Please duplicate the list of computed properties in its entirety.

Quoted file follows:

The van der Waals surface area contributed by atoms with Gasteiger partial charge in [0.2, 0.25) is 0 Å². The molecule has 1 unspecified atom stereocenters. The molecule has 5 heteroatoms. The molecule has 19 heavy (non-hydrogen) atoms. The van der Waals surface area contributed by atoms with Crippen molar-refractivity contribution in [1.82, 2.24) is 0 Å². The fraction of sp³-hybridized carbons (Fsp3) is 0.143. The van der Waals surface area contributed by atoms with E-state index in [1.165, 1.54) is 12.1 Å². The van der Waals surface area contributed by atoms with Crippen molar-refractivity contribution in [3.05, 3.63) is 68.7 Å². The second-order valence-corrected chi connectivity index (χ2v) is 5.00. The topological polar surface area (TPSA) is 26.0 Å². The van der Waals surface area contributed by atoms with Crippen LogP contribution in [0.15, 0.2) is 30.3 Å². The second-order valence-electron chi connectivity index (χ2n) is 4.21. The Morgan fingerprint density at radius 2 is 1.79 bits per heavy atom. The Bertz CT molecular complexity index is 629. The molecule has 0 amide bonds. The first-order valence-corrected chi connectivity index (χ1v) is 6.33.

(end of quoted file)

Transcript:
The van der Waals surface area contributed by atoms with Gasteiger partial charge in [0.2, 0.25) is 0 Å². The molecule has 1 unspecified atom stereocenters. The molecule has 5 heteroatoms. The molecule has 19 heavy (non-hydrogen) atoms. The van der Waals surface area contributed by atoms with Crippen molar-refractivity contribution in [1.82, 2.24) is 0 Å². The fraction of sp³-hybridized carbons (Fsp3) is 0.143. The van der Waals surface area contributed by atoms with E-state index in [1.165, 1.54) is 12.1 Å². The van der Waals surface area contributed by atoms with Crippen molar-refractivity contribution in [3.05, 3.63) is 68.7 Å². The second-order valence-corrected chi connectivity index (χ2v) is 5.00. The topological polar surface area (TPSA) is 26.0 Å². The van der Waals surface area contributed by atoms with Crippen LogP contribution in [0.15, 0.2) is 30.3 Å². The second-order valence-electron chi connectivity index (χ2n) is 4.21. The Morgan fingerprint density at radius 2 is 1.79 bits per heavy atom. The Bertz CT molecular complexity index is 629. The molecule has 0 amide bonds. The first-order valence-corrected chi connectivity index (χ1v) is 6.33.